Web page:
This week I was in Madrid to present a keynote at a workshop around variability management (VAMOS 2018). It was a fun event and to some extent a trip down memory lane as I was part of the early research community that systematically started to work on software variability management in the early 2000s. We organized workshops, made it an increasingly important topic in the Software Product Line Conference series (this year it’s in Gothenburg), I had PhD students working on this (email me if you want to read their thesis), edited books on the topic (e.g. this one), companies were founded (not by me!) to provide tools to address this problem, etc. In short, it was a next, big upcoming topic in software engineering.
As I was preparing the keynote and presented it at the event, however, I realized that all the problems that we were studying in the early 2000s still are problems today. And upon reflection, I realized that the companies that I work with today are experiencing the same challenges as the companies that I worked with almost two decades ago did. How, in heaven’s name, have we failed to make progress in an area that is notoriously costly, complex and frustrating to handle?
In principle, variability management is simple. There are two sides, i.e. the “problem domain”, where we outline what features and functions our system can offer, and the “solution domain” where we have the technical realization of the system, including variation points and variants associated with each variation point. On top of this, we express constraints, both in the problem domain and in the solution domain. For instance, some features cannot be combined with other features whereas in other cases selecting one feature requires that another feature is present as well. In the solution domain, some features are implemented such that they can only be selected or de-selected together. This may lead to a situation that the final “problem domain” variability model reflects solution domain constraints as well.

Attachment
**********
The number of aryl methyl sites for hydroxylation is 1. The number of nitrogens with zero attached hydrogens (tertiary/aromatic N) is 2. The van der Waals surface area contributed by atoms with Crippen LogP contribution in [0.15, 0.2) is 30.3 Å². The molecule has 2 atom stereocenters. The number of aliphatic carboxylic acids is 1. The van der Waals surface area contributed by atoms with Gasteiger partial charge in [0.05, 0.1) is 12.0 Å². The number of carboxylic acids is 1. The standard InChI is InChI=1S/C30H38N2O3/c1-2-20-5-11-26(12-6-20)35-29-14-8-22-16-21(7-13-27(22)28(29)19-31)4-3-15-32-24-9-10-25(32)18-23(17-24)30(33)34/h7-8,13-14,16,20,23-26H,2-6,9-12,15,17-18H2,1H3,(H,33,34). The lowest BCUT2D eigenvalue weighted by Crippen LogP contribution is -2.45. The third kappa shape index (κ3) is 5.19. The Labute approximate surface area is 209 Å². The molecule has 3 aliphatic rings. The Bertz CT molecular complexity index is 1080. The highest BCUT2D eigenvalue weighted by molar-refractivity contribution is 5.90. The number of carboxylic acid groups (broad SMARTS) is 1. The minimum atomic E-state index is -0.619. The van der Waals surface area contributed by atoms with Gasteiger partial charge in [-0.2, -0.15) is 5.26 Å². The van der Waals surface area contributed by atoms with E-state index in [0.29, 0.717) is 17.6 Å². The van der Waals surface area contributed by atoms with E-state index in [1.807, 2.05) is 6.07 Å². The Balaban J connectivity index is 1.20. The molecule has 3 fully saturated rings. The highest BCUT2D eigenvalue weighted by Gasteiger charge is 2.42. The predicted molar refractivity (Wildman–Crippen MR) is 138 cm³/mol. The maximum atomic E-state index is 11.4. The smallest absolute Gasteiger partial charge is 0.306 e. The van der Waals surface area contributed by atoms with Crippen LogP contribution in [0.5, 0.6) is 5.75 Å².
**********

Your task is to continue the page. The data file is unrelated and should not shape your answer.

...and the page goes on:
In my experience there are three main reasons that cause this simple model to fall apart in industrial contexts. First, the solutions that are available often fail to support scale. Research prototypes show the principles using a dozen or so variation points. Industrial practice, however, shows that many systems contain thousands if not TENS of thousands of variation points. Conceptually and practically our methods, frameworks and tools are unable to handle that scale.
Second, in engineering but especially in product management, sales and general management there is a gross underestimation of and lack of respect for the complexity of variability management. One consequence, among many, is that it often results in situation where engineers are forced to quickly add some customer specific functionality to a system that is otherwise set up for proper variability management. As the customer specific functionality should not be available for others, it naturally should be modeled in variation points and associated variants. Under time pressure, engineers then easily opt to create a separate customer-specific branch of the software. This is of course the first step on the highway to hell as before you know it, every customer will have its own branch and you’ll slide into a consulting business rather than a product business.
Third, as eager as organizations are to add variants and variation points, as reticent they are about removing variants and variation points when these no longer serve a business purpose. A variation point or variant, once introduced, is hardly ever removed. This is interesting as in embedded systems companies, the systems architects often work hard to restrict and reduce variation for physical components but ignore or demand more software variability. Also, as many companies fail to collect configuration data for their customers, it is often unknown if there still is a customer out there using a certain variant. As management often does not realize the cost of maintaining a variation point and its associated variants, the number of variation points only grows.